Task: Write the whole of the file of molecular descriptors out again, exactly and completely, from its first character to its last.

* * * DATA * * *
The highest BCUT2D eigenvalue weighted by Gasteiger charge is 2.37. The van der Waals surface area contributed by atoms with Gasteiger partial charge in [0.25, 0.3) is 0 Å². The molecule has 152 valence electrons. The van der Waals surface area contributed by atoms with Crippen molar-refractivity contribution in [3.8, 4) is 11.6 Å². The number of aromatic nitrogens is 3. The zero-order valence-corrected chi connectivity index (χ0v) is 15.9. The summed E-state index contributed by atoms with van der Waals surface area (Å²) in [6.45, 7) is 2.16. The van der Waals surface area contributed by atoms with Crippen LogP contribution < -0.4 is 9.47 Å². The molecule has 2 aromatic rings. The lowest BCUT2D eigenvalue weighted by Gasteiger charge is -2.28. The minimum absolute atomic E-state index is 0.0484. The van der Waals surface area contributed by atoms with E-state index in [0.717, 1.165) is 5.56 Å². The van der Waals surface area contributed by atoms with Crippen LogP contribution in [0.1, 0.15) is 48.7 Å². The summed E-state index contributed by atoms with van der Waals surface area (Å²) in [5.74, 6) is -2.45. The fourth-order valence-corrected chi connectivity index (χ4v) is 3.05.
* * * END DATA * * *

The highest BCUT2D eigenvalue weighted by Gasteiger charge is 2.37. The van der Waals surface area contributed by atoms with Gasteiger partial charge in [0.25, 0.3) is 0 Å². The molecule has 152 valence electrons. The van der Waals surface area contributed by atoms with Crippen molar-refractivity contribution in [3.8, 4) is 11.6 Å². The number of aromatic nitrogens is 3. The zero-order valence-corrected chi connectivity index (χ0v) is 15.9. The summed E-state index contributed by atoms with van der Waals surface area (Å²) in [6.45, 7) is 2.16. The van der Waals surface area contributed by atoms with Crippen LogP contribution < -0.4 is 9.47 Å². The molecule has 2 aromatic rings. The lowest BCUT2D eigenvalue weighted by Gasteiger charge is -2.28. The minimum absolute atomic E-state index is 0.0484. The van der Waals surface area contributed by atoms with E-state index in [0.717, 1.165) is 5.56 Å². The van der Waals surface area contributed by atoms with Crippen LogP contribution in [0.1, 0.15) is 48.7 Å². The summed E-state index contributed by atoms with van der Waals surface area (Å²) in [5.74, 6) is -2.45. The fourth-order valence-corrected chi connectivity index (χ4v) is 3.05.